Banford v. Board of Regents: Summary Judgement Defeats Claims for the Second Time

Jun 18, 2021 | Discrimination

By Jeff Birren, Senior Writer

Jen Banford and Annette Wiles coached at the University of Minnesota Duluth (“UMD”).  Both resigned from the athletic department and sued UMD, alleging various claims including disparate treatment.  The District Court granted UMD’s motion for summary judgment, ruling that their sexual orientation claims were not viable under Eighth Circuit precedent.  After they appealed, the Supreme Court issued an opinion holding that the relevant federal statute did prohibit employment discrimination based on sexual orientation.  The Eighth Circuit remanded the case to the District Court where UMD renewed its summary judgment motion on the Title VII sexual orientation and discharge claims.  The District Court recently granted that motion (Banford v. Bd. of Regents, Case No. 15-cv-3740 (PJS/LIB),20210 U.S. Dist. LEXIS 77142, 2021 WL 1575639 (4-22-21)) at 2).


Banford had been the women’s softball team head coach since 2005 and had a winning record.  In 2009 she also joined Head Coach Shannon Miller’s hockey staff as director of operations.  Banford and Miller were “partners” (Id. at 5).  Joshua Berto became UMD’s athletic director in 2013.  He played a “key role” in the decision to not to renew Miller’s contract, as well as three members of Miller’s staff including Banford.  UMD offered to renew Banford’s contract as the softball Coach and told her that once a new hockey coach was hired, she could reapply to be director of hockey operations.  Banford “declined the offer” for a new softball contract.

Wiles was hired as the women’s basketball team head coach in 2008.  She had a winning record, and the players had a 100% graduation rate with the highest-grade point average of any team at the school.  Her contract was set to expire in December 2015 and UMD “did not seek to negotiate a renewal.”  Wiles was told that “there were no plans to renew her contract.”  Her contract stated that she was entitled to six-month’s notice of a decision to not renew the contract, and if that was not done, then the contract would automatically be extended.  UMD did not give Wiles the non-renewal notice and thus the contract was automatically extended.  “Wiles nevertheless resigned on June 1, 2015, due to work-related stress and resulting health issues” (Id. at 3).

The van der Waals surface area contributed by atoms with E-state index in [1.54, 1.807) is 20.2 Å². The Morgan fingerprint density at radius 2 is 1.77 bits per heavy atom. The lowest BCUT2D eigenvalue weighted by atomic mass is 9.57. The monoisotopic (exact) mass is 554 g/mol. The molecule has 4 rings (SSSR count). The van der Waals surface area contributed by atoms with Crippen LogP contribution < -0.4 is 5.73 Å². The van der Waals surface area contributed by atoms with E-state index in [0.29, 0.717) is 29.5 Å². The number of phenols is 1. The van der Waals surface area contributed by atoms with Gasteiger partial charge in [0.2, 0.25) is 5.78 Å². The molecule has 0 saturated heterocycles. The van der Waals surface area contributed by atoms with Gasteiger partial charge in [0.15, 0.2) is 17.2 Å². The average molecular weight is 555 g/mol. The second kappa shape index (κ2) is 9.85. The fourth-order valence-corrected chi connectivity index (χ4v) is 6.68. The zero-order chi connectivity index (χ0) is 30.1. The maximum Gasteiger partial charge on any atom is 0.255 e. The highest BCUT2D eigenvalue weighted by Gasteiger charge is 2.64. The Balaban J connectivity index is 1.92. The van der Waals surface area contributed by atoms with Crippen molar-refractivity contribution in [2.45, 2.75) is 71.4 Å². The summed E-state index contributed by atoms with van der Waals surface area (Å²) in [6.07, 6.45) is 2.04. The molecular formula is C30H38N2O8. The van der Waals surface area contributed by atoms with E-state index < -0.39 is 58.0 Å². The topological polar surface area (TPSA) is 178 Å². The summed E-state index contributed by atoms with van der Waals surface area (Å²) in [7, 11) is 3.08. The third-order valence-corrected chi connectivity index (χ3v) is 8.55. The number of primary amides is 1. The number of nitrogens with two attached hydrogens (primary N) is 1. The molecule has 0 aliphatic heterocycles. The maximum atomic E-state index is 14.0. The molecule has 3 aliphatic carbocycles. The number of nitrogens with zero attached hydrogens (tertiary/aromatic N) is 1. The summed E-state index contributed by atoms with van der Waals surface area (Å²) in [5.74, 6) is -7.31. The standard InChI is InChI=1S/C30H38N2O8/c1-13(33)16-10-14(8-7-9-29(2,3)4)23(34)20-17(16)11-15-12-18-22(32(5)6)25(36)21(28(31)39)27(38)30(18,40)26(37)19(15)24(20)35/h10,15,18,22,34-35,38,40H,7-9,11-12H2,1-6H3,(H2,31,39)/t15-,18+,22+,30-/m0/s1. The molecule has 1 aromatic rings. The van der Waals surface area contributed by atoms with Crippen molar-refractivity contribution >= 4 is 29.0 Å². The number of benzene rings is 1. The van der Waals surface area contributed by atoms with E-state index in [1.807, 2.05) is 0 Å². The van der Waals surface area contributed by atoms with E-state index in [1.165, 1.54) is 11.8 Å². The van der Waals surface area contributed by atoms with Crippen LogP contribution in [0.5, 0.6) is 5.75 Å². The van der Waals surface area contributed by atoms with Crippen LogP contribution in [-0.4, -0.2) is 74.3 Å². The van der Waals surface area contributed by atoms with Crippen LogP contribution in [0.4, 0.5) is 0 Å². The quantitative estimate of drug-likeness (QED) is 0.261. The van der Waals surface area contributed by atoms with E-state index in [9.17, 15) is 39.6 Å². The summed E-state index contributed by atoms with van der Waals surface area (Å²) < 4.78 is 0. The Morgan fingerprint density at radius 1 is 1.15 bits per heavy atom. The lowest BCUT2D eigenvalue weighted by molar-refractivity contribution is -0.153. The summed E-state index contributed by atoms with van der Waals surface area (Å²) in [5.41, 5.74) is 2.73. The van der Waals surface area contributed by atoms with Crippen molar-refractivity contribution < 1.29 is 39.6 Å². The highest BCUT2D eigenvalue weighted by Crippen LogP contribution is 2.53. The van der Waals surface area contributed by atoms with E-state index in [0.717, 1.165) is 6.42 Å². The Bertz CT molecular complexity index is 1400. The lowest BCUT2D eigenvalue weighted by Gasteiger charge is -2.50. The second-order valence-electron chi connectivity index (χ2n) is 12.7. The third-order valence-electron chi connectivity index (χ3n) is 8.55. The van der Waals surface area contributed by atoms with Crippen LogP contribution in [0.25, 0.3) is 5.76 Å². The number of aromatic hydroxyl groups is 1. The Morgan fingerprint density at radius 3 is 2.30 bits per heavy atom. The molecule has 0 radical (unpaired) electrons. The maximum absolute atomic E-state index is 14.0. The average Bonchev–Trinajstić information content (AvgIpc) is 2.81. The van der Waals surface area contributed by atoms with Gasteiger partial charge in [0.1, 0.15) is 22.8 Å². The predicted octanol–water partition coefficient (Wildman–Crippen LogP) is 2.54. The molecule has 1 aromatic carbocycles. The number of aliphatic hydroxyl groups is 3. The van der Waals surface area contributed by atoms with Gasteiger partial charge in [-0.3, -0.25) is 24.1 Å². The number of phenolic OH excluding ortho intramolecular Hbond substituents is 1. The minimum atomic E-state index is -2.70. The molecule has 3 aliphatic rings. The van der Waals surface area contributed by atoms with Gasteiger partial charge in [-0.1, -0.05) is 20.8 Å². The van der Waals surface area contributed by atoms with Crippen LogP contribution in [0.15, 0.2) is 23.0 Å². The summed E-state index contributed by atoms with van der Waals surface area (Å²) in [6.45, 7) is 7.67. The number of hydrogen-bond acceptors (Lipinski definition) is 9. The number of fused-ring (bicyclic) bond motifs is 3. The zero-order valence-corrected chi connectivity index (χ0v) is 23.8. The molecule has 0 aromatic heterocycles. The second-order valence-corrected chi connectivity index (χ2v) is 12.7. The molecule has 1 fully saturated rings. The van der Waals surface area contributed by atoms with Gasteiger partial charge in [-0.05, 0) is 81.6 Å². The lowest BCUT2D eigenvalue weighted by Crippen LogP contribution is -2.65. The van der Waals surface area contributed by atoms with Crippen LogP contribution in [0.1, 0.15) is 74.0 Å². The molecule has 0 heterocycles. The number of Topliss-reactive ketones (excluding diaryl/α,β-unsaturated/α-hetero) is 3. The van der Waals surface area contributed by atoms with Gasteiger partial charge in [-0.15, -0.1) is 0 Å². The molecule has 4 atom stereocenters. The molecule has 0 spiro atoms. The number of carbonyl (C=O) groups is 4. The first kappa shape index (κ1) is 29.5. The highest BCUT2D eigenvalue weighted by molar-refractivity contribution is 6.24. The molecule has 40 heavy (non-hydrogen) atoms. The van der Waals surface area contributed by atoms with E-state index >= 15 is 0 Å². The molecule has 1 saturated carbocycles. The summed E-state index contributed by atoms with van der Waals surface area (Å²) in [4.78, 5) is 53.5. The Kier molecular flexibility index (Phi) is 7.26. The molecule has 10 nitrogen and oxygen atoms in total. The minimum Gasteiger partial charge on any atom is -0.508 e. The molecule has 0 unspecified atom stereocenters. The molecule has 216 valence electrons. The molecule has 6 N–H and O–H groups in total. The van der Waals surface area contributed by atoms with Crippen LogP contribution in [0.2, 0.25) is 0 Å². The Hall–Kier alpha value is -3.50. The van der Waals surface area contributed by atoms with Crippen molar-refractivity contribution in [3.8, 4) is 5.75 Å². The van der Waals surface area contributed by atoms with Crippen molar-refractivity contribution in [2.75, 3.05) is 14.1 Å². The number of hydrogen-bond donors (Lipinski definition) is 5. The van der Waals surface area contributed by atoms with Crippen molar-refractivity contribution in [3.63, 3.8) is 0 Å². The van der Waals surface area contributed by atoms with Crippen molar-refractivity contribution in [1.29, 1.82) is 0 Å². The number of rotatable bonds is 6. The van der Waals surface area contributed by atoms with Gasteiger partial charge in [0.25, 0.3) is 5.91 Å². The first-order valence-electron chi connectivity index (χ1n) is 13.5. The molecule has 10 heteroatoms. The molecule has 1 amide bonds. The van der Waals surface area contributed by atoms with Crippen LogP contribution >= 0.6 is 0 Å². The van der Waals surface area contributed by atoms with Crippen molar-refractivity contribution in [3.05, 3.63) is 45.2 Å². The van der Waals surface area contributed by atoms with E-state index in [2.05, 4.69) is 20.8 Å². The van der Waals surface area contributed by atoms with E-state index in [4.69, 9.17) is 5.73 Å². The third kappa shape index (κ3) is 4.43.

In 2015 Miller, Banford and Wiles sued UMD, asserting various claims, including inter alia, federal claims for discrimination based on sex and sexual orientation under national and state law.  UMD filed motions for summary judgment on all claims.  The Court granted the motion as to Banford and Wiles, but Miller defeated the motion on her claims for Title VII sex discrimination and retaliation.  She subsequently prevailed at trial (SLA, “Court Sides with Plaintiff in Miller v. Board of Regents” Valencia & Birren, 10-25-19).  Miller and UMD later settled (Banford at 2, FN1).  Banford and Wiles appealed, and after the Supreme Court ruling, the Eighth Circuit remanded the case to the District Court.  UMD then renewed its motion for summary judgment.   In the meantime, their state court case had been dismissed due to the statute of limitations.  That was affirmed on appeal.


The Court stated the summary judgment standard and analyzed the “hostile environment claims under Title VII.”  To prevail, “a plaintiff must show that ‘(1) she is a member of the class of people protected by the statute, (2) that she was subject to unwelcome harassment, (3) the harassment resulted from her membership in the protected class, and (4) the harassment was severe enough to affect the terms, conditions, or privileges of her employment’” (Id.).  The court considers the “totality of the circumstances, including the frequency and severity of the conduct, whether it is physically threatening or humiliating, and whether it unreasonably interferes” with the plaintiff’s job performance (Id. at 4).

The Court previously found that Banford and Wiles “failed to show that they were subject to a hostile environment” but it had “disregarded certain incidents of mistreatment related to sexual orientation,” as required by then current Eighth Circuit precedent.  Given the change in the law, the Court re-analyzed the hostile environment claims.